Dietrich Bonhoeffer criticized the impetus to deny the value of suffering in this life. In his Ethics he wrote of modern nihilism and Western godlessness:

The loss of past and future leaves life vacillating between the most brutish enjoyment of the moment and adventurous risk taking. Every inner development, every process of slow maturing in personal and vocational life, is abruptly broken off. There is no personal destiny and therefore no personal dignity. Serious tensions, inwardly necessary times of waiting, are not endured. This is evident in the domain of work as well as in erotic life. Lasting pain is more feared than death. The value of suffering as the forming of life through the threat of death is disregarded, even ridiculed. The alternatives are health or death. What is quiet, lasting, and essential is discarded as worthless.

The other CT piece is a book review by David Fisher of Reclaiming the Body: Christians and the Faithful Use of Modern Medicine. The book’s authors argue that “modern medicine… emphasizes the autonomy of the individual and holds up the supreme end of bodily perfection. These goals are not only unattainable, but more importantly, are inconsistent with the Christian faith. The book points out the dangers of society’s worship of and allegiance to medicine for its perceived ability to defeat or forestall death. While our Christian beliefs should protect us from this deification of medicine, the authors remind us that we often fall into the same trap.”

Indeed, the authority and influence of medicine on our lives and behavior can be seen as a kind of scientism, in which science, in this case in the form of medicine, takes on “a priestly ethos — by suggesting that it is the singular mediator of knowledge, or at least of whatever knowledge has real value, and should therefore enjoy a commensurate authority. If it could get the public to believe this, its power would vastly increase.” Authors Joel Shuman and Brian Volck issue “a call to transformed Christian living, one that emphasizes the importance of viewing medicine through the lens of the larger community of the body of Christ.”

With respect to the worship of health and life in and of itself, or “vitalism,” Bonhoeffer says,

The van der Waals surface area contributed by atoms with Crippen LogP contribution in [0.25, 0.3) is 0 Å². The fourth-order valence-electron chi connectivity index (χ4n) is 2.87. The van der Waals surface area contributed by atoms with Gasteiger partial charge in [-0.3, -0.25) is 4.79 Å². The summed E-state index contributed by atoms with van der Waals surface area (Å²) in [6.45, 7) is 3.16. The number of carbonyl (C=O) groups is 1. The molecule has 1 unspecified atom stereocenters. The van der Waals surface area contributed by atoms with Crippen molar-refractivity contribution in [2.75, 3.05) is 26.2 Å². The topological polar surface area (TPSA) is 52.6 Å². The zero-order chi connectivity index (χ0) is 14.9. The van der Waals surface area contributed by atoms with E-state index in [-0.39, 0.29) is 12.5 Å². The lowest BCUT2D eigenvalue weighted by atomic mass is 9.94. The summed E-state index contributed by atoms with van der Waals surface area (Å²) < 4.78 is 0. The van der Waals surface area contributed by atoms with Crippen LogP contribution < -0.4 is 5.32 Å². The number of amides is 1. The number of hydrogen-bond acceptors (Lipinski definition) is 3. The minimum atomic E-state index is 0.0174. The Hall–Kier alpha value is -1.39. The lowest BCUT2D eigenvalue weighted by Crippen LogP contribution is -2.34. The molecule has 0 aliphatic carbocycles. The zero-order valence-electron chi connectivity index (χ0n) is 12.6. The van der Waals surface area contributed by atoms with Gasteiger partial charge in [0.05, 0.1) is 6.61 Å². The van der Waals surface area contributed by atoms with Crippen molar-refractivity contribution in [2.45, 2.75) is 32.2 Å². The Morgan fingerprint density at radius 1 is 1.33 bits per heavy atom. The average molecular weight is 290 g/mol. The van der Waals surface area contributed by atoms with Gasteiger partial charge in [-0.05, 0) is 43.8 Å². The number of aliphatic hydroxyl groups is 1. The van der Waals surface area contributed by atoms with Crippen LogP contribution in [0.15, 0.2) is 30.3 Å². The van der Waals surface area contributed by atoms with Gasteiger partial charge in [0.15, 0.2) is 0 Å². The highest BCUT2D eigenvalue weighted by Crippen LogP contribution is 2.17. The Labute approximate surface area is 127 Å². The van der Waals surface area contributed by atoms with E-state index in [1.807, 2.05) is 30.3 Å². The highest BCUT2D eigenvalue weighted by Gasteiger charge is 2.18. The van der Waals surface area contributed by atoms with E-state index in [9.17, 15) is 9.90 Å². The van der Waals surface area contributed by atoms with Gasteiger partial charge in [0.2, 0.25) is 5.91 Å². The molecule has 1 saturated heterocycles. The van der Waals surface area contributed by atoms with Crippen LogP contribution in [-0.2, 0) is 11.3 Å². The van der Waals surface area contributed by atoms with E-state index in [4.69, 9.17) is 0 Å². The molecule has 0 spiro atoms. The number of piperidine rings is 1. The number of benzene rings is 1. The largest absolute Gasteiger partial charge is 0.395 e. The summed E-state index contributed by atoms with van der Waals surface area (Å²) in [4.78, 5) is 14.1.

Vitalism ends inevitably in nihilism, in the destruction of all that is natural. In the strict sense, life as such is a nothing, an abyss, a ruin. It is movement without end, without goal, movement into nothingness. It does not rest until it has everything into this annihilating movement. This vitalism is found in both individual and communal life. It arises from the false absolutizing of an insight that is essentially correct, that life, both individual and communal, is not only a means to an end but also and end in itself.

One important and indeed hopeful way to talk about death as an end, in addition to death as a means to an end, or “our entrance into eternal life,” is in this way: as “an end to our sinning.”

You may know that a traditional way of interpreting the Ten Commandments involves articulating both the explicit negative prohibitions as well as the implicit positive duties. So, for example, the sixth commandment prohibiting murder is understood in the Heidelberg Catechism to answer the question, “Is it enough then that we do not kill our neighbor in any such way?” by saying, “No. By condemning envy, hatred, and anger God tells us to love our neighbors as ourselves, to be patient, peace-loving, gentle, merciful, and friendly to them, to protect them from harm as much as we can, and to do good even to our enemies.”

This method of interpretation is not unique to the Reformed, and is also exemplified in the Roman Catholic exposition of the Decalogue in the Catechism of the Catholic Church. See, for example, what the Catechism says in the context of this commandment about the duty toward the human person, including the embryo: it “must be defended in its integrity, cared for, and healed, as far as possible.”

As part of its exposition of the positive duties enjoined by this commdandment, the Heidelberg Catechism states, “I am not to harm or recklessly endanger myself either.”

It is with this in mind that I want to raise the question of the validity of extreme sports. You can see what I consider to be some rather uncritical approaches by Christians to the topic in this cover story from the January 2006 Banner, “Going to the Extreme,” and this from Leadership Journal, “Planes, Chains, and Automobiles,” about the combination of extreme sports and church.

Now clearly this is a matter for prudential judgment. Not all extreme sports are created equal. Snowboarding is probably less dangerous than bungee jumping. It would be much more dangerous for me, an untrained amateur, to try and go climb a mountain than it would be for a trained and seasoned climber.